Graustark hurt his shins when he won the Arch Ward Stakes for Boo at Arlington Park on August 6 last year. This is a fairly routine ailment for young horses, and Gentry gave him ample time to recover. In December he resumed training the colt in Florida with the Kentucky Derby as his main objective.
The months that followed were a brutal test of both the horse and the trainer. Graustark seldom got a breather. Most horses are trained by combinations of a few fast workouts, some gallops at varying speeds and some days of merely walking around the barn. As people awaited the debut of his heralded colt, Gentry stepped up the schedule of workouts and all but eliminated the rest periods.
When Graustark came out for his first start at Hialeah on January 18, a clocker reported that he had worked or galloped on the racetrack for 45 mornings straight. He was as finely trained as a horse can be for this unimportant race, and he won by five lengths. After the race Gentry obviously was sensitive to the criticism he had been receiving. "He needed those fast works to get in shape," Boo said. "Now we're off on the right foot. I can relax with him."
But he never did relax. The most seasoned trainers have been shaken by the pressures of the arduous pre-Derby period. The excitable Gentry became increasingly distraught. He stormed away when someone attempted to check a rumor that the colt was hurt. He avoided questions and snapped, "I can't tell you any plans. I'm taking this day to day."
Day to day Graustark worked faster and harder. On February 2 he won the Bahamas Stakes (at seven furlongs), beating a fast sprinter named Impressive with consummate ease. The workouts continued. Four days before his next scheduled race, in a final work on a rainy Saturday morning, Graustark suffered a severe bruise to his left hind heel. Galbreath announced that the colt would not race again until the Keeneland meeting in April.
Graustark's Florida campaign had caused a lot of talk but it had not necessarily been disastrous. Gentry's methods were unusual, but they could have been right for the horse. "The good ones." pointed out Elliott Burch, who trained good ones named Sword Dancer and Quadrangle, "can take a lot of training."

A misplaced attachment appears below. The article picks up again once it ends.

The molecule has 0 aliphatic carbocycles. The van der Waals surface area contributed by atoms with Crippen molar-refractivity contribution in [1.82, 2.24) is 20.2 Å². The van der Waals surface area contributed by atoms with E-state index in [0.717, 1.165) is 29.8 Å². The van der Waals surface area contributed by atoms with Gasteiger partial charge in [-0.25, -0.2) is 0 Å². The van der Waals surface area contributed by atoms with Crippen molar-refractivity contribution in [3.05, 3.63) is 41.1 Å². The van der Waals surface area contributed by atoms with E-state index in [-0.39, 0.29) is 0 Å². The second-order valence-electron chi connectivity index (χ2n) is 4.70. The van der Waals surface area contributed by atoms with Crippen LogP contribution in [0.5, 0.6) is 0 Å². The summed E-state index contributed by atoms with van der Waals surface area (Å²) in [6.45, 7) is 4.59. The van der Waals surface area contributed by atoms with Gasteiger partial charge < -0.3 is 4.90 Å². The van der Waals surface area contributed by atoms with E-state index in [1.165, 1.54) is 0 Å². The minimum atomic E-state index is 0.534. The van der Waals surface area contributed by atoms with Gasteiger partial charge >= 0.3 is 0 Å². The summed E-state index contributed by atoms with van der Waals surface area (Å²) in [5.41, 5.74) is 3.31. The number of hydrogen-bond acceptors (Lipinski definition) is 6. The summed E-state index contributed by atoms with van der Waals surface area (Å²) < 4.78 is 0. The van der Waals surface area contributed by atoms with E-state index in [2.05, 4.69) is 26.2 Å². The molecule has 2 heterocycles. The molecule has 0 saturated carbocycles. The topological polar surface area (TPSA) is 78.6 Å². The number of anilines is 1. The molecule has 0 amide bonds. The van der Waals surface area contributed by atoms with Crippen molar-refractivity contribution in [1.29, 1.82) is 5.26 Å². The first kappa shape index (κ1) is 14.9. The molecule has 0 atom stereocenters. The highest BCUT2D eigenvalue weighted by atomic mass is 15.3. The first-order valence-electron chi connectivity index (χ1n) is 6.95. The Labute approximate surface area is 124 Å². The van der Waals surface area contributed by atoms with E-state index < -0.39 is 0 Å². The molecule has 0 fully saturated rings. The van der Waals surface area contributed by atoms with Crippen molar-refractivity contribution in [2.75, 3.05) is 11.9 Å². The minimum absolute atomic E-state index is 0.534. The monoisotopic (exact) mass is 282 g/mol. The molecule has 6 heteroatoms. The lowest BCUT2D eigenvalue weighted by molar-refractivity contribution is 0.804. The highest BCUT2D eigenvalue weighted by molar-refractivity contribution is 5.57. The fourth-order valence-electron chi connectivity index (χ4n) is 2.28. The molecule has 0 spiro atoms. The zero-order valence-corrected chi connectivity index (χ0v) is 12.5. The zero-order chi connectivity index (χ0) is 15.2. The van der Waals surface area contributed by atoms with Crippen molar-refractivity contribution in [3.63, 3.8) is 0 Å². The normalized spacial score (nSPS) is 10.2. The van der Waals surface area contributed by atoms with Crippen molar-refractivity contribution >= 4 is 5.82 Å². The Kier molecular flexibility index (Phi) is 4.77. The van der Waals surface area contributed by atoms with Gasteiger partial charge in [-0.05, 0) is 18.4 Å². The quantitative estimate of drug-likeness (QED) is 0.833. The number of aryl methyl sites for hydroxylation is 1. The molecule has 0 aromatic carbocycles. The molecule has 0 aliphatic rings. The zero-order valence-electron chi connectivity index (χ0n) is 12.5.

Graustark had to take a lot more training when he got to Kentucky. As the date for the Derby approached Gentry demanded more and more of his colt. Graustark won two allowance races at Keeneland and was made the even-money favorite for the Derby. He still hadn't run a distance or beaten a top horse, but he was proclaimed The Big G, the best colt of recent years. His running action was compared to Count Fleet's. His stride was measured by exotic and dubious methods and found to be just short of Man O' War's.
At the height of all the praise someone noticed that Graustark wore the same size shoe as Citation. "That's very significant," said Bill Collins, a leading New York blacksmith. "They both wear a size 5. Of course, 40% of all horses wear that size. It's the most common hoof size there is."
While people marveled at this kind of trivia, few seemed to notice that Graustark was still running with a bar shoe on the hoof he injured in Florida. A bar shoe is used as a precautionary measure for sore-footed horses. Very few champions have worn one long, and few horses can run with a bar shoe on a sloppy track.
A week before the Blue Grass Stakes at Keeneland, Blacksmith Pat Hillock was called in to reshoe Graustark. There was some discussion about the weight of the bar shoe, but it finally was nailed in place, and Gentry and Owner Galbreath hoped for dry weather.